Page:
New Year's Resolution - Eat Chocolate! Or Maybe Not...

Long time readers may know of my over-a-decade-long effort to get the sugar monkey off my back. I can report that I am reasonably  successful. I don't know if it has made an ongoing difference to my mood. But a shared dessert at a restaurant will get my arthritic shoulder burning. So I keep it up.

Or maybe I have taken it too far. It's all about costs and benefits, you know. And recent research suggests maybe I should lighten up, or rather, darken up.

Chris Aiken of Bipolar Not So Much fame, also Wake Forest University School of Medicine and The Carlat Psychiatry Report, says to my sugar fast, Not so fast. At least as far as dark chocolate goes.

Dark chocolate lowers the risk of depression, according to a cross-sectional survey of over 13,000 US adults. The study compared self-reported chocolate consumption with self-reported depressive symptoms, as measured by the PHQ-9. People who ate dark chocolate in the past 24 hours were 70% less likely to report depression.

The effect was seen in dark chocolate consumers (at least 45% cocoa) not milk chocolate, and optimum benefit was in the 1-2 ounce daily range.

Aiken lists several components of chocolate that might explain these results:

1. Flavanols. These brain-protecting nutrients are particularly prominent in dark chocolate. They are also found in red wine, berries, apples, citrus, and green and black teas, all foods that are associated with improvements in mood and cognition.

2. Caffeine and theobromine. These adenosine-agonists have rapid effects on energy and cognition. Cocoa is the main source of theobromine, while caffeine is found in many foods.

3. N-acylethanolamines.  This fatty acid is an analogue of anandamide, an endogenous cannabinoid with anxiolytic and euphoric effects.

4. Phyenylethylamine. A natural monoamine that increases the release of norepinephrine, dopamine, and acetylcholine.

Aiken adds, Chocolate is one of life's pleasures, and pleasant feelings help pave the way out of depression. They give rise to altruism, creative problem solving, and social engagement.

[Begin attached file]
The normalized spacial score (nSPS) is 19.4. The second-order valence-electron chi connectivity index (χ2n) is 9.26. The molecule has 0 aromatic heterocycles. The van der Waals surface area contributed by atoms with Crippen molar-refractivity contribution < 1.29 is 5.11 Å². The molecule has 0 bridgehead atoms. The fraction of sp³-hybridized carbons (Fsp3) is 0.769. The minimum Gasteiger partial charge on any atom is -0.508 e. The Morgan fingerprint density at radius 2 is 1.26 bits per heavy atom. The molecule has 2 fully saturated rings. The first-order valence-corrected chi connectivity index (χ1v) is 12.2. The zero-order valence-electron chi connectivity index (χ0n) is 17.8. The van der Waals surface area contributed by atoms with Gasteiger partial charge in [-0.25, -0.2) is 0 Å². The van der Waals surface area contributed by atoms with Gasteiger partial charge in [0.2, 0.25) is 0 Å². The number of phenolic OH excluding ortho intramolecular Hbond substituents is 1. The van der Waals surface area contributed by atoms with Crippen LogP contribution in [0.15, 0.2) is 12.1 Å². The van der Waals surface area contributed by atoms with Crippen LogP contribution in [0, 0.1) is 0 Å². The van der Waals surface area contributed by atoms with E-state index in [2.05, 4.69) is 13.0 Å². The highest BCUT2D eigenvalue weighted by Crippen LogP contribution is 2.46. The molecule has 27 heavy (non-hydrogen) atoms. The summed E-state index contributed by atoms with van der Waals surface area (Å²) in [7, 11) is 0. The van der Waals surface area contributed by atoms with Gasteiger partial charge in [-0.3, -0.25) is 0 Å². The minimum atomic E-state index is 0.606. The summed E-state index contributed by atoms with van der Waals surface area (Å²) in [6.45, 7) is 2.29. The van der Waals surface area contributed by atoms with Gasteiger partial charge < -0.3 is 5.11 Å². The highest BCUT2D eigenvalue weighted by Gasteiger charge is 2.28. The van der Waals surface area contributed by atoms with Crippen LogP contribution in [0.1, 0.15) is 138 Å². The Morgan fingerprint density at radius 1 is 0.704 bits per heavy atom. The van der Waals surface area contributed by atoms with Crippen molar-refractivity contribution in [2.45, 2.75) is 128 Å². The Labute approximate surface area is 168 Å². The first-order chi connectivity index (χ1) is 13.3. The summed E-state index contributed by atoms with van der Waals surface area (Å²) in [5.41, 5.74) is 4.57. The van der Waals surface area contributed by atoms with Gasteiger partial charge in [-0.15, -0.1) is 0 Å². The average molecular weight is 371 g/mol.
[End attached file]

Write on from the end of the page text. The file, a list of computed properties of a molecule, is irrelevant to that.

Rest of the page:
Great, huh!?


Not so fast.

Oh, Chris. You are usually my hero. What, were you pressed for time to get something holiday-themed posted? I know that temptation.

Readers, here is the link to the original report again. Read the method. Cross-section of people who recorded their food consumption and also their depressive symptoms. Not a clinical study. Not one group that ate chocolate and a similarly matched group that did not.

I have one question in three words. Causation or correlation?

Let me unpack that. Who eats dark chocolate? They were 1.4% of the participants. Are these 1.4%ers the same sort of people as the 98.6%? Do they have similar life circumstances? Similar economic status? Similar attitudes to their health and access to health care? Or are they people with more than the average access to choices? Like, can you even find dark chocolate in some neighborhoods where you would expect to find a higher level of untreated depression?

Another study recently informed us that people who go to the opera have less depression than the rest of us. Oh, really.

Does eating dark chocolate cause you to have less depression? Or do the people who eat dark chocolate have lives and life styles that are less depressing? That's what my question means, Cause or correlation? Ya gotta watch out for these logic issues in reports that you want to believe because you like the results.

On the other hand, the wizarding world may have studies that they haven't reported in muggles' journals. If you have been attacked by dementors, it couldn't hurt.

PS: Read that list of components again, flavanols, etc. There are other nutritional sources with positive brain effects and without side effects of migraine, insomnia, dental problems and kidney stones.

PPS: Read that book by Aiken.
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